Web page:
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Latvia supermarket collapse kills 32, more feared trapped

Rescuers search for survivors at the Maxima supermarket in Riga, Latvia.
Ilmars Znotins | AFP | Getty Images
Rescuers search for survivors at the Maxima supermarket in Riga, Latvia.

Rescue workers pulled more bodies from the ruins of a collapsed supermarket in the Latvian capital, Riga, on Friday, taking the death toll to 32 with others feared buried in the rubble.

Cranes lifted large slabs from the wreckage of the Maxima store, in a suburb of grey, Soviet-era housing, to try to find those trapped after the roof collapsed on Thursday when it was full of shoppers on their way home from work.

The store, about 500 square meters (5,380 square feet) in size, was bathed in spotlights as diggers and rescue workers cleared away the wreckage. Ambulances and fire engines stood by.

Police said the death toll had risen to 32. It included three rescue workers.

"In the past hours no survivors have been found," said Viktorija Sembele, rescue service spokeswoman.

Earlier, ambulance service spokeswoman Ilze Buksa told local television 28 people had been injured and taken to hospital.

It was not clear what caused the collapse, but Interior Minister Rihards Kozlovskis told local television: "It is clear that there has been a problem with fulfillment of construction requirements."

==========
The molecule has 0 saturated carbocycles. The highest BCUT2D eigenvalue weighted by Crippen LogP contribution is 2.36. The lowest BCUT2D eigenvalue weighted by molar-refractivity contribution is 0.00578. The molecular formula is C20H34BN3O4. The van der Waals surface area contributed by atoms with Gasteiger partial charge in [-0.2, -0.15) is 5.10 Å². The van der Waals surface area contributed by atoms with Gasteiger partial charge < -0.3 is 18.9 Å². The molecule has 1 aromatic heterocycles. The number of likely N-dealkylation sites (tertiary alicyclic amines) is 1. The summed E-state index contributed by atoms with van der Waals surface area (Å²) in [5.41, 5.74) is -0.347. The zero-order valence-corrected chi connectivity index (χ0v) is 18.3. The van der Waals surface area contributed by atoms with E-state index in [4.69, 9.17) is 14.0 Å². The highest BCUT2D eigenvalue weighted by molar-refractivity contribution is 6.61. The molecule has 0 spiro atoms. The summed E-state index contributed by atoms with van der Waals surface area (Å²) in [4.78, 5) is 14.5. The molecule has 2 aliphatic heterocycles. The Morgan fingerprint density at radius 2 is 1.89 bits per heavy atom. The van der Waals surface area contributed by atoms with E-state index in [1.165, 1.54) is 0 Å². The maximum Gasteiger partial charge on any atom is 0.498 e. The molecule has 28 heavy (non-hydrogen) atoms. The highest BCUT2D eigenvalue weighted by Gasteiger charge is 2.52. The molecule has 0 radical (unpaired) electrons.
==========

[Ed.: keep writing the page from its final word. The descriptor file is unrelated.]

Local media said workers had been building a roof garden on the store, a single-storey building located in a Riga suburb about a 30 minute drive from the city center.

Prime Minister Valdis Dombrovskis said the collapse had shattered Latvia, a former Soviet republic which will join the euro zone next year.

"In our thoughts we are together with all those who have been stricken by this tragedy," BNS news agency quoted him as saying. "No matter what the cause of the tragedy is, the number of victims is too big."

Hope

About 50 people gathered near the wreckage for news of their relatives, while others brought candles and flowers. The number of those trapped was so far unknown.

"I have a wife there. There is no information about her, whether she is dead or alive. Wherever I call, there is no information," Igor Umanov told Reuters Television. After 15 hours of rescue works, he said he believed his wife was alive.

A girl at the scene told public radio she had gone into the shop with her mother when a concrete block collapsed between them, and that she was nearly buried in rubble. She managed to escape but had not yet found her mother.

Other witnesses said there was a loud noise and the store went dark. People escaped through holes in the windows.

Rescue workers were called to the store, which according to local media had been awarded an architecture prize when it was completed in 2011, late on Thursday. Several were injured by a second collapse because of the building's weakened structure.

Rescue workers were stopping work periodically to listen for survivors and for the sounds of mobile phones in the wreckage, Latvian television said.

"Of course, psychologically it is very hard to work, taking into account that three firefighters have died," Latvian rescue services spokeswoman Inga Vetere told Latvian radio.

State fire and rescue service chief Oskars Abolins told Latvian TV heavy concrete blocks were hampering rescue efforts. "As we have to search all the rubble and the whole construction, rescue work might continue for another day," he said.

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